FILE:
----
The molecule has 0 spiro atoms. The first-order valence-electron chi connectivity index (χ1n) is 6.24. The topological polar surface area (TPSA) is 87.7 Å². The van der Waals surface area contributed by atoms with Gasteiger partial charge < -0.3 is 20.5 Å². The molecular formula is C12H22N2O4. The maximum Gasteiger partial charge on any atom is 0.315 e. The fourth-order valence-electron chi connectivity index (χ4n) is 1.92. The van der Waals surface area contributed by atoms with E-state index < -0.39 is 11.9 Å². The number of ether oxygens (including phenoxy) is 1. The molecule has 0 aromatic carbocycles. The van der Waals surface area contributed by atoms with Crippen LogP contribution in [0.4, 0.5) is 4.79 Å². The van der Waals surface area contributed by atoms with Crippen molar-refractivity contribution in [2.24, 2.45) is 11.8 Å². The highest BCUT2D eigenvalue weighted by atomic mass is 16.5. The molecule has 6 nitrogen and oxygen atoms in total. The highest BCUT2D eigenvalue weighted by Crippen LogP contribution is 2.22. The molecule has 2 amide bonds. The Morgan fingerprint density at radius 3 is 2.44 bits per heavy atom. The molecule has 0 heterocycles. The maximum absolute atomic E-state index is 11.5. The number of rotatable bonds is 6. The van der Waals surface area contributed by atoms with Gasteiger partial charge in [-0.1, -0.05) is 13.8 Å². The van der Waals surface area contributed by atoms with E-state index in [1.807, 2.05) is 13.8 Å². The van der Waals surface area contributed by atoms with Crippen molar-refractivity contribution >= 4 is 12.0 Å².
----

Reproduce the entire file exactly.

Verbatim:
The molecule has 0 spiro atoms. The first-order valence-electron chi connectivity index (χ1n) is 6.24. The topological polar surface area (TPSA) is 87.7 Å². The van der Waals surface area contributed by atoms with Gasteiger partial charge < -0.3 is 20.5 Å². The molecular formula is C12H22N2O4. The maximum Gasteiger partial charge on any atom is 0.315 e. The fourth-order valence-electron chi connectivity index (χ4n) is 1.92. The van der Waals surface area contributed by atoms with E-state index < -0.39 is 11.9 Å². The number of ether oxygens (including phenoxy) is 1. The molecule has 0 aromatic carbocycles. The van der Waals surface area contributed by atoms with Crippen LogP contribution in [0.4, 0.5) is 4.79 Å². The van der Waals surface area contributed by atoms with Crippen molar-refractivity contribution in [2.24, 2.45) is 11.8 Å². The highest BCUT2D eigenvalue weighted by atomic mass is 16.5. The molecule has 6 nitrogen and oxygen atoms in total. The highest BCUT2D eigenvalue weighted by Crippen LogP contribution is 2.22. The molecule has 2 amide bonds. The Morgan fingerprint density at radius 3 is 2.44 bits per heavy atom. The molecule has 0 heterocycles. The maximum absolute atomic E-state index is 11.5. The number of rotatable bonds is 6. The van der Waals surface area contributed by atoms with Gasteiger partial charge in [-0.1, -0.05) is 13.8 Å². The van der Waals surface area contributed by atoms with E-state index in [1.807, 2.05) is 13.8 Å². The van der Waals surface area contributed by atoms with Crippen molar-refractivity contribution >= 4 is 12.0 Å².